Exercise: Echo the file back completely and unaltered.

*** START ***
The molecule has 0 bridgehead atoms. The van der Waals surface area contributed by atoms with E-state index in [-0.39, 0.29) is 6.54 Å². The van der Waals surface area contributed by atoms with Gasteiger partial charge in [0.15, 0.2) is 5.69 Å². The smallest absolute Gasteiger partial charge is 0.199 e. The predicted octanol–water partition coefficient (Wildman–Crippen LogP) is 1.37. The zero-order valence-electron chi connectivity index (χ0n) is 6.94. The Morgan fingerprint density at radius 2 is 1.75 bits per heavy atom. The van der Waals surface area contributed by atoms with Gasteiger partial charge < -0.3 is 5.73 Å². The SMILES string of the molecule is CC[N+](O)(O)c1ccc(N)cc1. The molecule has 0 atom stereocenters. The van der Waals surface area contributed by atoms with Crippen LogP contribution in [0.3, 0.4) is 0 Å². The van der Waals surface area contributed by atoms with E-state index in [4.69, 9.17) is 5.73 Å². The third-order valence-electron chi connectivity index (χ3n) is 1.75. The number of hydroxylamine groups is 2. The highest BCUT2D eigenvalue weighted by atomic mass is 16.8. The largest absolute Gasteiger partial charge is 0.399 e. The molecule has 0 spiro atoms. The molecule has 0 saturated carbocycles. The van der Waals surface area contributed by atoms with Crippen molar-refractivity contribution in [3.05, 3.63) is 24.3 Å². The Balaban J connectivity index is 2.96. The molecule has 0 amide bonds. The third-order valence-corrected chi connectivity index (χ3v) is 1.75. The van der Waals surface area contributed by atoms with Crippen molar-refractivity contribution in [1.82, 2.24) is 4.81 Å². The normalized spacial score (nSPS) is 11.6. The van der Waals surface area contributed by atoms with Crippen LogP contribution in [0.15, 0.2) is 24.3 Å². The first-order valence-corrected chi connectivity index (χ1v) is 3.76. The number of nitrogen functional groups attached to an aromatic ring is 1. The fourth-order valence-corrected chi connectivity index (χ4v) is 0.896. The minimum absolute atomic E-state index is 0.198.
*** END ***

The molecule has 0 bridgehead atoms. The van der Waals surface area contributed by atoms with E-state index in [-0.39, 0.29) is 6.54 Å². The van der Waals surface area contributed by atoms with Gasteiger partial charge in [0.15, 0.2) is 5.69 Å². The smallest absolute Gasteiger partial charge is 0.199 e. The predicted octanol–water partition coefficient (Wildman–Crippen LogP) is 1.37. The zero-order valence-electron chi connectivity index (χ0n) is 6.94. The Morgan fingerprint density at radius 2 is 1.75 bits per heavy atom. The van der Waals surface area contributed by atoms with Gasteiger partial charge < -0.3 is 5.73 Å². The SMILES string of the molecule is CC[N+](O)(O)c1ccc(N)cc1. The molecule has 0 atom stereocenters. The van der Waals surface area contributed by atoms with Crippen LogP contribution in [0.3, 0.4) is 0 Å². The van der Waals surface area contributed by atoms with E-state index in [4.69, 9.17) is 5.73 Å². The third-order valence-electron chi connectivity index (χ3n) is 1.75. The number of hydroxylamine groups is 2. The highest BCUT2D eigenvalue weighted by atomic mass is 16.8. The largest absolute Gasteiger partial charge is 0.399 e. The molecule has 0 spiro atoms. The molecule has 0 saturated carbocycles. The van der Waals surface area contributed by atoms with Crippen molar-refractivity contribution in [3.05, 3.63) is 24.3 Å². The Balaban J connectivity index is 2.96. The molecule has 0 amide bonds. The third-order valence-corrected chi connectivity index (χ3v) is 1.75. The van der Waals surface area contributed by atoms with Crippen molar-refractivity contribution in [1.82, 2.24) is 4.81 Å². The normalized spacial score (nSPS) is 11.6. The van der Waals surface area contributed by atoms with Crippen LogP contribution in [0.15, 0.2) is 24.3 Å². The first-order valence-corrected chi connectivity index (χ1v) is 3.76. The number of nitrogen functional groups attached to an aromatic ring is 1. The fourth-order valence-corrected chi connectivity index (χ4v) is 0.896. The minimum absolute atomic E-state index is 0.198.